Inside Thebes: The chorus speaks 

Chorus members Zachariah Stonerock and Katelyn Coyne flank Logan Moore as Theseus in Oedipus at Colonus. - SCOT MCKIM
  • Chorus members Zachariah Stonerock and Katelyn Coyne flank Logan Moore as Theseus in Oedipus at Colonus.
  • Scot McKim

Watching the Theban plays unfold on the IMA's lavish gardens is like watching a television epic. Instead of Downton Abbey or Game of Thrones, the chorus religiously follow The Oedipal Cycle. As super-fans, we introduce audiences to our favorite epic, highlighting key moments and occasionally stepping into frame. We walk a nebulous line between players and watchers, moving through the fourth wall like specters capable of living in both worlds.

My fellow chorus member, Zachariah Stonerock, and I are essentially rehearsed audience members. Our primary job in rehearsal for this site-specific piece is as a tool for the directors to keep the audience's presence in mind. Where do they stand? How will they move? We use our focus to cue audience focus. We speak from amongst them.

In other ways, the chorus has been left to our own devices, to discover who we are in terms of the world of the play. How do we feel about what happens in our favorite saga? Who do we like or dislike? And why?

Not until the plays found their shape beyond the script could Zach and I formulate these opinions. Now that we've finally experienced a few run-throughs, we're able to discover who we are in context of these stories. I met with Zach prior to a rehearsal at the IMA to discuss:

"It's interesting that we go through our own arc in the cycle," says Stonerock. "In the first show [Oedipus Rex], we're really distanced and detached from the action. It's most clear with Oedipus. While Oedipus is trying to get away from his fate, we disrespect him. But when he finally excepts it, he's like good ole' Grandpa Oedipus. We respect him. You can always tell when somebody's not being true to themselves."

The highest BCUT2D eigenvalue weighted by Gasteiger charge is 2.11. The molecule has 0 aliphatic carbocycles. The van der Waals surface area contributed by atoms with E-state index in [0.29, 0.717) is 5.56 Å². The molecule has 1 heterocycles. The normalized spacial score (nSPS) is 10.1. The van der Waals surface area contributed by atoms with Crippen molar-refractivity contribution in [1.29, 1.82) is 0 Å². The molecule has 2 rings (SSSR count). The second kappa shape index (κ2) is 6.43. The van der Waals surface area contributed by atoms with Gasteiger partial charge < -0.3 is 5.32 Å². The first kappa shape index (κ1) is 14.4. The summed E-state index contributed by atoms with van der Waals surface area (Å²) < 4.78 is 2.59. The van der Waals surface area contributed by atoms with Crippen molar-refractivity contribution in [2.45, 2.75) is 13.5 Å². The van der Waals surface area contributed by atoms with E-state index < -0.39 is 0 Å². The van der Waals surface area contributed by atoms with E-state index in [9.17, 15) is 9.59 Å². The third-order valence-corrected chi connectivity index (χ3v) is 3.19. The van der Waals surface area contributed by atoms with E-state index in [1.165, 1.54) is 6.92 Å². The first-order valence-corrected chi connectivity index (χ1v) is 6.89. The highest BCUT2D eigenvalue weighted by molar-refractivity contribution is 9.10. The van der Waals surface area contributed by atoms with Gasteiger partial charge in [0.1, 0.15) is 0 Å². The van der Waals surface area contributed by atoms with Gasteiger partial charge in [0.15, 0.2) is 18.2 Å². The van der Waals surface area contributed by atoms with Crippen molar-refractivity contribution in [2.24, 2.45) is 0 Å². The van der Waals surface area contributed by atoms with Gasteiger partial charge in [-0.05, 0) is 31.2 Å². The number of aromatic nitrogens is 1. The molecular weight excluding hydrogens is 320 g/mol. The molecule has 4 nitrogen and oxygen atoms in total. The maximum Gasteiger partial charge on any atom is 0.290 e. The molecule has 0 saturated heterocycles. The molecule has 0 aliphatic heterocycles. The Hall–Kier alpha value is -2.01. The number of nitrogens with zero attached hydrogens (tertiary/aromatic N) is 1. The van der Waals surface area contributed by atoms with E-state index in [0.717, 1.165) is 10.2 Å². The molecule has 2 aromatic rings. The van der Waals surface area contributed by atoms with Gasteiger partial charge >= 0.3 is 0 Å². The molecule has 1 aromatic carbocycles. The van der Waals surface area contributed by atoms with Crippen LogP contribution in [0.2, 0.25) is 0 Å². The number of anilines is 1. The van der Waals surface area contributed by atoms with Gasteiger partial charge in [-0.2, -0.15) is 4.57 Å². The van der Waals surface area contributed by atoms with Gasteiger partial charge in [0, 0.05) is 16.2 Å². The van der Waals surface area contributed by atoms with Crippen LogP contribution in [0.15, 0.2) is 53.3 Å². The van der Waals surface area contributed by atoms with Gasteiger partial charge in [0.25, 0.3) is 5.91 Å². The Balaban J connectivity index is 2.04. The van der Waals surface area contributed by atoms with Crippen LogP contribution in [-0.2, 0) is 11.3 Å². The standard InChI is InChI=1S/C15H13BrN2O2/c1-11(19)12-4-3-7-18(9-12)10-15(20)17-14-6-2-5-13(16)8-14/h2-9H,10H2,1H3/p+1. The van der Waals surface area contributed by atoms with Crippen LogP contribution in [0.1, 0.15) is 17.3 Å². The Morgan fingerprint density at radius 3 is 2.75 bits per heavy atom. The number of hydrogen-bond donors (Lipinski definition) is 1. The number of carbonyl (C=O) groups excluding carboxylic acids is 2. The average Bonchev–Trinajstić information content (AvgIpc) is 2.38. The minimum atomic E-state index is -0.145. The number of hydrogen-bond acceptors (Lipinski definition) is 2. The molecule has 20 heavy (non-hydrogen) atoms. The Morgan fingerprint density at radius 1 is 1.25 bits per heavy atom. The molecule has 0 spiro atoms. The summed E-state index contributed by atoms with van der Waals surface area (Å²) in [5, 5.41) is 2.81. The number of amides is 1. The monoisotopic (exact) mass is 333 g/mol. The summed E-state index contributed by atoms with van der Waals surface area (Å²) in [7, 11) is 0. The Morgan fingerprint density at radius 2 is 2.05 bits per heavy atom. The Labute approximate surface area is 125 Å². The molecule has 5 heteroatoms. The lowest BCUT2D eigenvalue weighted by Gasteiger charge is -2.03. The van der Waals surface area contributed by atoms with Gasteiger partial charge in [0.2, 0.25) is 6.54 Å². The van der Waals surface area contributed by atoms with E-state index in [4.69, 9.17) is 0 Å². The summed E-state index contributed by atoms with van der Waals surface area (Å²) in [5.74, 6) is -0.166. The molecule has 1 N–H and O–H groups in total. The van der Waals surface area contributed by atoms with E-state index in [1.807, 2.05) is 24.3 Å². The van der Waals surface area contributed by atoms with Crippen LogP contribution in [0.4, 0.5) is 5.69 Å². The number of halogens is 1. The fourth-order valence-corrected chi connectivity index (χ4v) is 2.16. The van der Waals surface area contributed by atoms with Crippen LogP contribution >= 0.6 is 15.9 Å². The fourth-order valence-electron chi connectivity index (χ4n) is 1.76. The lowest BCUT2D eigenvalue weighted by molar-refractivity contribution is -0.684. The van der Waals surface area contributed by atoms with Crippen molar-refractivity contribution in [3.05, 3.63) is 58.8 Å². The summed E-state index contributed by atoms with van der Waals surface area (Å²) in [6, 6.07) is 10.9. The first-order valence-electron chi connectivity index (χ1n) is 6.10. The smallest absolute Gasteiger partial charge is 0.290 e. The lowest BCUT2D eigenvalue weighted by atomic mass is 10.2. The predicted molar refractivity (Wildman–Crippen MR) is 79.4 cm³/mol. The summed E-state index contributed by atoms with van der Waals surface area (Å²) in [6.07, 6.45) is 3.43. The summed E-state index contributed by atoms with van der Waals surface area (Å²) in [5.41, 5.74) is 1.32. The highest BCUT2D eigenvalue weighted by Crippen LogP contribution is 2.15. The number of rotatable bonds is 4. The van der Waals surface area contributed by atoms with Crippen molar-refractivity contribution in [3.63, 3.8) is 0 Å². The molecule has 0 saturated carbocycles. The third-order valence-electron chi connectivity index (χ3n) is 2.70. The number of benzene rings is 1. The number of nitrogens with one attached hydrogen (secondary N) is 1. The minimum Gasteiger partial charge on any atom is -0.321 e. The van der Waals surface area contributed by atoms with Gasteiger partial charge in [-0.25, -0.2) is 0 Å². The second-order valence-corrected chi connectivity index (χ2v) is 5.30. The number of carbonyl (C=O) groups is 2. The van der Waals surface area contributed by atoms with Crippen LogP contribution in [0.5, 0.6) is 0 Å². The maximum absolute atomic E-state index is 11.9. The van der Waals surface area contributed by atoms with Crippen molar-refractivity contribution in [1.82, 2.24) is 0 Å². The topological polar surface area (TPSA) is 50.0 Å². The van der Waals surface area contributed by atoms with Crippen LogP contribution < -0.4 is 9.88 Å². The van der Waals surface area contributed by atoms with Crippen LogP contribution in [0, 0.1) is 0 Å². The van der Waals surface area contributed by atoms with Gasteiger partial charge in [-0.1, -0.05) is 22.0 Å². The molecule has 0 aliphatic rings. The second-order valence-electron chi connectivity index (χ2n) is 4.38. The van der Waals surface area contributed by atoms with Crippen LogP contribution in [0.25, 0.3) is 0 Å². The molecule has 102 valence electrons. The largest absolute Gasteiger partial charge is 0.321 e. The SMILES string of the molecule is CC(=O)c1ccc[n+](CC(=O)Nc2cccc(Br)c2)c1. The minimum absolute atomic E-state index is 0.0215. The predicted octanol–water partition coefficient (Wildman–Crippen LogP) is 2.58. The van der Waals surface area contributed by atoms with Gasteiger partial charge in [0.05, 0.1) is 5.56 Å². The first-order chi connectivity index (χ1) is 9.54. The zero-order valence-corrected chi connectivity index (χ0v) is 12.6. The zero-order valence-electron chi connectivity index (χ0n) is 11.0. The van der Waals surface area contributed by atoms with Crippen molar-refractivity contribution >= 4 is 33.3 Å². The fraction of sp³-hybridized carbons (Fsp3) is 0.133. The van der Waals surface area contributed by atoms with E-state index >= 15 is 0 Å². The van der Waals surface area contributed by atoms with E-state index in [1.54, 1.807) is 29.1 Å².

We discuss this realization in terms of what we have created thus far. Our conversation turns to television: our entry point for understanding how modern audiences might perceive the play. While our watching habits differ, we both follow Breaking Bad, and do our best to compare the two epics. While our main character, Oedipus, doesn't run his own crystal-meth lab, he does grapple with his destiny like the central character in the AMC smash-hit.

"That character that Brian Cranston plays..." I say.

"Walter." Zach interjects.

"Yes. Walter seems like he's going against his destiny. But we see his true nature come out. It becomes obvious what his destiny really is."

"I think that's why its easy to like him," says Zach. "He had it in him the whole time. We see his transformation in the first season. We like him because he chooses to embrace his destiny."

"Even though his destiny is morally wrong?" I ask.

"Well that's in our play too," Zach answers. "Some characters have a destiny that isn't morally right. But their destiny has to occur so Oedipus' destiny becomes truth. It's an interesting philosophical question. Really, the play would argue that right and wrong doesn't matter, because you're going to do it. What you think is essentially irrelevant. Oedipus clearly didn't want to sleep with his mother, but it's going to happen. So whatever, good luck dealing with it."

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